1. You’re probably right, J, but I think it adds some colour to the clue without making it too long.

      Also, an Oriental alcoholic drink probably merits the adjective because the trip was probably a special one as opposed to a memento from a dull day trip to somewhere in The UK.

      I don’t mind setters adding the occasional extra word that has nothing to do with the parsing but others would.

        1. Ah ha! My man.

          You have bookended this week very nicely with this one to go with Monday’s splendid triduum post.

          Just to let people know that I am oot and aboot Monday. So, next week’s poser will be aptly called ”Tom’s Tuesday Teaser”.

      1. Indeed, TDS65. I was going to add that “evocative” does help the surface read – lets call it “acceptable/enhancing surface padding”. But for the record, memento and the answer are both “evocative” reminders so the “evocative” is essentially cosmetic.

  19. I cannot open the old puzzles site this morning, been trying for about half an hour. Anyone else having this problem?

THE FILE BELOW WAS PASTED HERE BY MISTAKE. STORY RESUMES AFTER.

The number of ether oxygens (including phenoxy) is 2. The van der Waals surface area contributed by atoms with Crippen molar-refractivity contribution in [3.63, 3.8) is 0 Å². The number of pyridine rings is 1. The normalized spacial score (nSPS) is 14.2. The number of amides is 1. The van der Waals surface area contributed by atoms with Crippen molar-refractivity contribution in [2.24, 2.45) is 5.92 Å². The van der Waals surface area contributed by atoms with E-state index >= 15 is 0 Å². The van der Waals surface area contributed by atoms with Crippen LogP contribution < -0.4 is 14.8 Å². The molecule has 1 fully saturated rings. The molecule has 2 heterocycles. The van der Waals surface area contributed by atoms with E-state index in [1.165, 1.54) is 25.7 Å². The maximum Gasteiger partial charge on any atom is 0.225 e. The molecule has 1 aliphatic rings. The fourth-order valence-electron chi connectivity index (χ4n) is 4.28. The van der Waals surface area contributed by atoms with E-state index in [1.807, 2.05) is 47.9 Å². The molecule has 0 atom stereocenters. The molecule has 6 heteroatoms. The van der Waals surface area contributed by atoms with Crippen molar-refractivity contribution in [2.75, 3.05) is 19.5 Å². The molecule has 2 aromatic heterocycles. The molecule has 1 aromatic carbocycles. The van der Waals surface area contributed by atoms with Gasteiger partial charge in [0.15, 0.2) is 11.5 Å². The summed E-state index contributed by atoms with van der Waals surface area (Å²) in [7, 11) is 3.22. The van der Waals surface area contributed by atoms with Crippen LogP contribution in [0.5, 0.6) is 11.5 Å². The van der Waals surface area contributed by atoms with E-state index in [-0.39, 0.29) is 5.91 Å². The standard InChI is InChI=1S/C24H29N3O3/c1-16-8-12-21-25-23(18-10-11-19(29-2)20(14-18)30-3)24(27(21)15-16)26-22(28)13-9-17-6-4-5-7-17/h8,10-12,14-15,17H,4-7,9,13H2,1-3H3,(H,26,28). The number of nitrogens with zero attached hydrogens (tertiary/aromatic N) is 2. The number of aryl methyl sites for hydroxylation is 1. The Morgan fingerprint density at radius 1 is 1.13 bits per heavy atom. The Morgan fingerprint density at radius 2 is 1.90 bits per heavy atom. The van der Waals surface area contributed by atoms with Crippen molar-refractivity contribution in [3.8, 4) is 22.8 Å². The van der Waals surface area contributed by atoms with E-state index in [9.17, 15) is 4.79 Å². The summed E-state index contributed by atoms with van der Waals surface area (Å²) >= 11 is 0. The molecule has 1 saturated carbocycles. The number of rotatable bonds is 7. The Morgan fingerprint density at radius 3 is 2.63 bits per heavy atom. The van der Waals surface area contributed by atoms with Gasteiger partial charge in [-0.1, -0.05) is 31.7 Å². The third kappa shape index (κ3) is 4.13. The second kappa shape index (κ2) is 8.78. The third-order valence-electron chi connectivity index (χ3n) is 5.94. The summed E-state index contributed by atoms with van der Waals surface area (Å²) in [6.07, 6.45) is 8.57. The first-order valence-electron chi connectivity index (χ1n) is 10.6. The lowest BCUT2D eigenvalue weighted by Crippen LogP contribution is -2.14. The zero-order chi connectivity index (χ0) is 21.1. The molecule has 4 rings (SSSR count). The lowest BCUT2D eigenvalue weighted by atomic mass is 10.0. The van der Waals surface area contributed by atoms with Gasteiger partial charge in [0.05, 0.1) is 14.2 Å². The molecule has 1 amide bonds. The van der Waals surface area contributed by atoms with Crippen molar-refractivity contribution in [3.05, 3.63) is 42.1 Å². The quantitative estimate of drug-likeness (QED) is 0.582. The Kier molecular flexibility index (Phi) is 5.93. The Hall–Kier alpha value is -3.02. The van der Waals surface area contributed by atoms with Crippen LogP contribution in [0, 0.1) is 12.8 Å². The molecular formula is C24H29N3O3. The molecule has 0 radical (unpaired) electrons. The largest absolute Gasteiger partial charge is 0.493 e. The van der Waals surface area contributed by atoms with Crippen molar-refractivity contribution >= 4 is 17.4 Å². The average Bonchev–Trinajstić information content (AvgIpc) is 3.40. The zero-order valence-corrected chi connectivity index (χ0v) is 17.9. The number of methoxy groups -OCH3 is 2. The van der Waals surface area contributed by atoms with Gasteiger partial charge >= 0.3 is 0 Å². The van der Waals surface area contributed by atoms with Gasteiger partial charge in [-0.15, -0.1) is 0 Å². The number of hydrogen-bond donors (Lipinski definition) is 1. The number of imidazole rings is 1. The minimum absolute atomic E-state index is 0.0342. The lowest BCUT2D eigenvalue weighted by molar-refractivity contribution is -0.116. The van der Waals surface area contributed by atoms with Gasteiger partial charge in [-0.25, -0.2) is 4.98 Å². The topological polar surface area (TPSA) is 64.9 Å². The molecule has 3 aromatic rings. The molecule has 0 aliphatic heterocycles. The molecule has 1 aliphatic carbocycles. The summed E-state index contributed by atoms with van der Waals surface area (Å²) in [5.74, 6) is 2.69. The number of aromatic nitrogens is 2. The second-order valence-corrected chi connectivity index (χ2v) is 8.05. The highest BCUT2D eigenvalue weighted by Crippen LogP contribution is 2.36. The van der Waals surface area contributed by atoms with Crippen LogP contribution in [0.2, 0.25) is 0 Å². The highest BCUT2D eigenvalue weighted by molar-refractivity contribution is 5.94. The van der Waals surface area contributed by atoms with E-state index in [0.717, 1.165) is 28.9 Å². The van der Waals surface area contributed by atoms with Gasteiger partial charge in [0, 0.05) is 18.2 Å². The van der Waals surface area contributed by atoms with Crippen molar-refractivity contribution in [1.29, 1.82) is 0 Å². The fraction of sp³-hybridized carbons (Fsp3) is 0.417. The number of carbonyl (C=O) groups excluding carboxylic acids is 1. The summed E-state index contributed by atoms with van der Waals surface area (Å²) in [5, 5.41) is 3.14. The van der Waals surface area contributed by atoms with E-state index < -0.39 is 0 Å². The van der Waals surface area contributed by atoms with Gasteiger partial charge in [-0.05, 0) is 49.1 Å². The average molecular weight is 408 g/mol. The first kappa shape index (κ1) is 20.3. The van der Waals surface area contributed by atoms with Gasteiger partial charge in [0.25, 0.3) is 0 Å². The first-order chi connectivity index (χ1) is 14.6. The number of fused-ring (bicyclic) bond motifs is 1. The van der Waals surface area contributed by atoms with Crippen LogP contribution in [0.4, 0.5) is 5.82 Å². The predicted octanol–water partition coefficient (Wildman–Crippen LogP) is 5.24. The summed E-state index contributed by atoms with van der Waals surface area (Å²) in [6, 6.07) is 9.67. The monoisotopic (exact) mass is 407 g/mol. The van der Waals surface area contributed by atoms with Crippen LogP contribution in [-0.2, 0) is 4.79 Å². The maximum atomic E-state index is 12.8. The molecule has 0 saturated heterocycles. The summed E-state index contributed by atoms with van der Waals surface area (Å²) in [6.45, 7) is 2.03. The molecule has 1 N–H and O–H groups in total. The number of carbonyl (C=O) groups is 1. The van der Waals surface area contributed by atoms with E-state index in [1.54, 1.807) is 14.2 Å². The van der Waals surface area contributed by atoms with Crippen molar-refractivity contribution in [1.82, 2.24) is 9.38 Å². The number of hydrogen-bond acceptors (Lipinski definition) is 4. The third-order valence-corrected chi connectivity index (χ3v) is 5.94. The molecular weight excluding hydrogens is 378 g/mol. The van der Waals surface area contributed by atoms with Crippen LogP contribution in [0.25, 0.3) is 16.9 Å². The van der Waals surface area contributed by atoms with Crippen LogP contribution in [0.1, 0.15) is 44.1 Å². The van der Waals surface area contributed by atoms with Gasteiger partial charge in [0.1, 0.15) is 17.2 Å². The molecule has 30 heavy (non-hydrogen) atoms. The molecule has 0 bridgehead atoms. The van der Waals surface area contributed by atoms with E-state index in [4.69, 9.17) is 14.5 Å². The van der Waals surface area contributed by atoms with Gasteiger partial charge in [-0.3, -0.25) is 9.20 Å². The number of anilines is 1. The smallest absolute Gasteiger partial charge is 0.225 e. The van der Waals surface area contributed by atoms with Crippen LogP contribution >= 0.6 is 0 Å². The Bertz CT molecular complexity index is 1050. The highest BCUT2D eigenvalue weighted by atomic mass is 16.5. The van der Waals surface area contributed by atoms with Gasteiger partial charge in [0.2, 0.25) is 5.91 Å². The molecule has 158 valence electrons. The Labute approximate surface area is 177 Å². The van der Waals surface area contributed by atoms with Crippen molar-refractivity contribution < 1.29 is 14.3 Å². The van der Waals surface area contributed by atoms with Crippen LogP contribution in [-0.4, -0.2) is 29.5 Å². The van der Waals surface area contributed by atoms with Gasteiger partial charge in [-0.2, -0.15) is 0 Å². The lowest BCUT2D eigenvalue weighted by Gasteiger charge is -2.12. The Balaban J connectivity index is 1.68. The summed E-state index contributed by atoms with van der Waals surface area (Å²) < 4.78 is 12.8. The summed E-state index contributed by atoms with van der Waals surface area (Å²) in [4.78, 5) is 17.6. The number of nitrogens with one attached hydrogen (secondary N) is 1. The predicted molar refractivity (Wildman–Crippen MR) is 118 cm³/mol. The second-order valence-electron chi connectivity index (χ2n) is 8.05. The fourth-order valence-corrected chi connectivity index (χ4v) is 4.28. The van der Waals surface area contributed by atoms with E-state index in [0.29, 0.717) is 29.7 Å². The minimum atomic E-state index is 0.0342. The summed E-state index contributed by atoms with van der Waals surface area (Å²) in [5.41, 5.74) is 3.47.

1. Thanks Merusa, you are such a good friend. We did eventually access, but not the old site. Hopefully someone is fixing it as we speak.

          1. I could not access the old site yesterday and instead had to use the abomination; this morning I had no problems at all with the old site.

            1. I couldn’t even get the abomination to open at first. The crossword gremlins must have been busy today. But thankfully all seems ok right now.

  20. A DNF for me today. Liked 18a best.
    Thanks to sylvanus and to Mr K.

    Miserable grey day here with more of the same to come for the weekend.
    Good job I’ve got crosswords to do….oh and Christmas cards too……Wonder which I’ll start first……yes, it’s the crosswords….